This area is for Sleep Apnea questions and general Sleep Apnea Discussions.
I am a 55 year old male in pretty good phisical condition, but after about 25 years of "Tossing and Turning" in bed I finally went and did a sleep study this past spring. I was diagnosed with Complex Sleep Apnea - In fact needed to go through 2 sleep studies and was put on a BiPap ST device. The original settings had too high of pressure settings along with too many repetitions that created too much air in my stomach which utilimately woke me up after about 1 1/2 hours. Needed to remove device. Have since gone back to the Dr and had it set down 2 more times. Currently at 16 / 14 / 7. Although it is getting better, I still get air in my stomach which wakes me up. The most I have been able to keep it on is about 4 hours. I have a deviated Sceptum which I us Breathright Strips on which helps to breath through my nose. I did not have the Breathright Strips on during the sleep studies. Although I think I am able to at least get some better sleep but I still think the air in the stomach is a problem that needs to be resolved. Is the VPAP device better suited for this condition. The Dr originally thought I would need to be on the VPAP after the 1st sleep study but before he put me on the device he ordered the 2nd sleep study to be performed. He then subscribed the BiPap ST device. I do a lot of driving for work and I find myself sometimes going into a "Daydream Transe" when deep in thought and I stop breathing for a moment during those episodes. It has gotten better since the BiPap ST therapy but I feel there still is a long ways to go. I have work associates who are on CPAP and BiPap who are totally satisfied. Is Complex Sleep Apnea that much more of a difficult item to treat?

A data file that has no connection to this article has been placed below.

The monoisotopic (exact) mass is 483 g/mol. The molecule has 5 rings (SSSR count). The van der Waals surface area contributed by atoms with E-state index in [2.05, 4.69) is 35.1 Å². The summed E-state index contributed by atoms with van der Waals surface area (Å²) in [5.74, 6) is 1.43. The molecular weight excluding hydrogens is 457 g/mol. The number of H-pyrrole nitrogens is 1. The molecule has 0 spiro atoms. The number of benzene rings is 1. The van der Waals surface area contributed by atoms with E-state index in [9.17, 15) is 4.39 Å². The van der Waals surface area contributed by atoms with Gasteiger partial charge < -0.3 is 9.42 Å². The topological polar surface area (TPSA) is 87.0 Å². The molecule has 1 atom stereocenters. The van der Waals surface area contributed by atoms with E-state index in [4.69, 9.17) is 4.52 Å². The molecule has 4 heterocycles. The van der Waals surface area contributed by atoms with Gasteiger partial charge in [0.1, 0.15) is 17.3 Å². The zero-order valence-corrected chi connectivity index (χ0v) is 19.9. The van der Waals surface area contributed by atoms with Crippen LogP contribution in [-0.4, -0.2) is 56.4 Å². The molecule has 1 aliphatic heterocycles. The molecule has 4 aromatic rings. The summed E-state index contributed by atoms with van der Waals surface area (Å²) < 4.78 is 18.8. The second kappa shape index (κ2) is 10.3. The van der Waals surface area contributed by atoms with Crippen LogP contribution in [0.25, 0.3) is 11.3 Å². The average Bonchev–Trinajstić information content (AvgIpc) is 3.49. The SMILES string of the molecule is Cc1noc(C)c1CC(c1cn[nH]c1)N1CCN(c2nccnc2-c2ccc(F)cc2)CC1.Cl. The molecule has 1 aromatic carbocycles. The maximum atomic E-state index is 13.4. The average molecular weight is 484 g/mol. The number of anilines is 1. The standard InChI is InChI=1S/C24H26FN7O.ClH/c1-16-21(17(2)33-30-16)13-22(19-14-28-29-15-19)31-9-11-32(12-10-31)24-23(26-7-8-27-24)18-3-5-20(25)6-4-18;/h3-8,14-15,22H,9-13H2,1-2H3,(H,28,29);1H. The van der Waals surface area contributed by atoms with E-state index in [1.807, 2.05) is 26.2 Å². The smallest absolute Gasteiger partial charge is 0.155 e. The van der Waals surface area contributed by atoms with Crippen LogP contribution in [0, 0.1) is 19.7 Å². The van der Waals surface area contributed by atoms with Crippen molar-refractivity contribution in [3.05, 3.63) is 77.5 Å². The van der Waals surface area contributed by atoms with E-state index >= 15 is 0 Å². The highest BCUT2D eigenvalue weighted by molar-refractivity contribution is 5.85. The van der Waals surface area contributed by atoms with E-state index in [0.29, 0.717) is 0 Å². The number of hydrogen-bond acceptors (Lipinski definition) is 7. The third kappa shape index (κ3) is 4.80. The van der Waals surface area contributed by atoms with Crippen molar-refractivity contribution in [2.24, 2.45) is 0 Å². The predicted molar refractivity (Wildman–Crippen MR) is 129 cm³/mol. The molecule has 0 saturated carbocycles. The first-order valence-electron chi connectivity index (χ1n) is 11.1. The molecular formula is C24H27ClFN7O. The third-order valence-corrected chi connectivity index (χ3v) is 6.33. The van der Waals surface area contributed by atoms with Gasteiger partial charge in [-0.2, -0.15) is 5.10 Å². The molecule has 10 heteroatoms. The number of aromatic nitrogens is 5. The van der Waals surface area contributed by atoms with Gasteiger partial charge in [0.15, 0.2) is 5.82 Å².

- Posts: 1
- Joined: Sat Oct 17, 2009 9:39 am
I don't have the expertise to address all your concerns, but from my experience, there are no one-size-fits-all solutions in this business. You have to address each issue separately.
I too have had problems with air in the stomach. For example, I just got a new cpap machine recently. The old one had been wearing out since last summer. I think the bearings were bad, and it was not putting out the pressure it was supposed to. The new machine was set to the old settings exactly, but it was obvious that the pressure was higher than what I was used to. For the first three or four days I struggled with the painful bloating and gas. Gradually you do get used to the machine, and your body "learns" not to swallow the air.
Gas-ex and such are good after the fact, but do nothing to help with the sleep you've already lost. I use a chinstrap that I have to keep re-adjusting it, but it seems to help me.
Hang in there.
- Posts: 12
- Joined: Thu Jul 16, 2009 2:36 pm
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